Back from Winnipeg

I was out for the past week at a family event in Winnipeg. I didn't have any access to e-mail or internet and was pretty surprised to see the number of comments from my post last week. I have to admit I don't think I'll be able to read through and reply to them all, but I'll give it my best.

Some people thought the example I gave was too simple. I'll have to work on pulling something more complex together soon. I just grabbed them from Stephen McGibbon's blog. I know that he has some more complex examples using a wordprocessing document, and I've played around with Gnumeric's support for a few weeks. I don't have a Mac so I can't test out iWorks support, but we're working on getting one set up so I can play with that.

I would point out that the level of support is pretty impressive given how new the spec is. It hasn't even been approved for ISO yet and there are already tens of millions of people on multiple platforms who can now interoperate using Open XML. We've had well over 10 million downloads of the free updates to previous versions of Microsoft Office for instance which gives those folks the ability to read and write the new formats. If you compare this to ODF and where they were 9 months after standardization it's no comparison. There have been very fundamental interoperability problems discussed for a year or so now in the few apps that claim full support for that standard. I'm not saying that's necessarily a bad thing though as I think it's to be expected both standards are still so young. I know it's hard, but let's not hold Open XML up to a drastically different bar. 🙂

Some interesting things happened earlier this week that I thought were worth calling out:

  • Ecma commits to deal with all comments – There has been some noise the past month or so on whether or not it would be ok for a country's national body to vote "yes" if they had issues they'd like to see dealt with. There is plenty of precedence for this as Jason Matusow points out, and Ecma has now publicly committed to dealing with all comments in the ballot resolution meeting. We've already been dealing with the comments that have been publicly available, and will continue to do so until we get everything addressed. This is just part of the overall process for a standard; it continues to improve over time.
  • Germany votes "yes" for Open XML approval – Germany just recently announced that they will vote to support the Open XML standard for ISO adoption. They went the "yes with comments" route as they have some issues they'd like to see addressed for the ballot resolution meeting (which will probably be some time next year). Jason talked about this yesterday, and has some good quotes available as well: Quote of the Day:

Xandros, Inc. – United States

"In today's world where application and document interoperability is key, we believe strongly that competing office productivity applications should make it easy for customers to exchange files with one another and allow them to use the operating system and office productivity applications of their choice.  Open standards enables this exchange and promotes industry competition. Open XML, the default file format for 2007 Microsoft Office, enables customers to realize this today. We support the work Microsoft and others industry groups are doing to contribute to an open standards computing environment.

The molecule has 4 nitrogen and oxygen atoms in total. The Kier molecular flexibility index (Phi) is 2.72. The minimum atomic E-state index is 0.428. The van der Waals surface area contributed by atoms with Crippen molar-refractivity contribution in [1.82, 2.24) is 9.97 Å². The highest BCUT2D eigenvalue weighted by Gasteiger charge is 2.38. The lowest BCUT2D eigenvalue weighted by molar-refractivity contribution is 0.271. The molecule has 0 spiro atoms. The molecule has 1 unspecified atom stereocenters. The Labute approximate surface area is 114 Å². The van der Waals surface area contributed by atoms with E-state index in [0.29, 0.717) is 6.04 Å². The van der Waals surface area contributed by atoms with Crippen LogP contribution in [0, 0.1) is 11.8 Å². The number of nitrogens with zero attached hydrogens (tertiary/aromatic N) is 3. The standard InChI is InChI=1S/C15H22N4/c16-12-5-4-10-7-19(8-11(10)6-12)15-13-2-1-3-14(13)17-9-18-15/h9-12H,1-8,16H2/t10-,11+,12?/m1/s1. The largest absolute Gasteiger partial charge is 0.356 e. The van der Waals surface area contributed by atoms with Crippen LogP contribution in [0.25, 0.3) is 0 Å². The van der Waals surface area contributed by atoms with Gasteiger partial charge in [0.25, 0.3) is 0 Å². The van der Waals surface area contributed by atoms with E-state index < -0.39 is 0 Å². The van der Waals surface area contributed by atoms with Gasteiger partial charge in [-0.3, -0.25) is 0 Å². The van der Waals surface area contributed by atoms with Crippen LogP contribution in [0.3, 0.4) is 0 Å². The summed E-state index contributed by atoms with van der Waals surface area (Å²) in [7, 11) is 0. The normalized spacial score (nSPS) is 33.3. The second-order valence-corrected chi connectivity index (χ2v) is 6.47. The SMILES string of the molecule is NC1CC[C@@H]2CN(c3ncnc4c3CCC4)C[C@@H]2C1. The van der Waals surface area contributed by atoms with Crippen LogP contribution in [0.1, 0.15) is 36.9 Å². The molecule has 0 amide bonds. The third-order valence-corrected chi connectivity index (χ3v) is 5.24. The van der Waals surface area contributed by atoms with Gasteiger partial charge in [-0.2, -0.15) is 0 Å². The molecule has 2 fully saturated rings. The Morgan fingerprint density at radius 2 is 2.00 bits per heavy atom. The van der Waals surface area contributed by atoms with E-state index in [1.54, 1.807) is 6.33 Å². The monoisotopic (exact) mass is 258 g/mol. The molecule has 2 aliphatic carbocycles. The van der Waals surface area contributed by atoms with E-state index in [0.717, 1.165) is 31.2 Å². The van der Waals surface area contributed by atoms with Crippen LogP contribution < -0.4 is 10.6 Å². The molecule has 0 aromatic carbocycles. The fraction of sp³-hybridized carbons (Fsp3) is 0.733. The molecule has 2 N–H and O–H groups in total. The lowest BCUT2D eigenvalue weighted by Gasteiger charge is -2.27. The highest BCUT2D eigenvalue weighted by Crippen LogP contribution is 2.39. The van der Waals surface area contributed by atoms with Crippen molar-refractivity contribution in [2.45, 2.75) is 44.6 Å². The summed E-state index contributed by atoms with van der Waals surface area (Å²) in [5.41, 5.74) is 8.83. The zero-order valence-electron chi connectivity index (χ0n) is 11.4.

Xandros believes that there are many standards bodies that can create "open standards", including both Ecma International and Oasis.  Because the specification for Open XML is freely available to anyone, they are using it in both their work on the translator project and in supporting Open XML in their products.

We believe the existence of interoperability between the two file formats is key, and that interoperability exists today (as evidenced by the translator) and open standards will continue to evolve in the future."

- Jeff Kuligowski – Senior VP Sales & Marketing


Comments (44)
  1. Stephane Rodriguez says:

    Brian said "Some people thought the example I gave was too simple. I’ll have to work on pulling something more complex together soon."

    I find it appalling that you offer no excuse despite your deceptive practice.

    You did not test Gnumeric at all. What you did was repost content from elsewhere. Stephen McGibbon is not a technical person, he’s an evangelist. You know better than anyone else what evangelists are paid for. They are not paid to tell the truth, they are paid to spin it to Microsoft sole advantage.

    Hence the embarassing Gnumeric example.

    Again, you should feel further embarassed for lying to your readers and showing trivial examples as if it reflected "very rich support" (your words, not mine). There is no sound reason why Microsoft would be giving free publicity to competitors. Until you consider a bigger picture.

    Let me get this straight for you : if the "new" file formats were really better, I would be congratulating the people behind it, instead of having to comment how a masquarade it is.

    I am absolutely appalled by the complete fraud that you guys are forcing down the throat.

    It’s a big deal. If that were just a matter of file formats, nobody would care that much. But turning ECMA and now ISO into puppets is a huge insult to everyone in the standards ecosystem, and to the software community at large.

  2. Stephane Rodriguez says:

    Just to offer help (so that you avoid making more lies), here is what you can find in current Gnumeric’s implementation (1.7.11) :

    // gnumeric/plugins/excel/xlsx-write.c ////////////

    /* TODO : (Just about everything)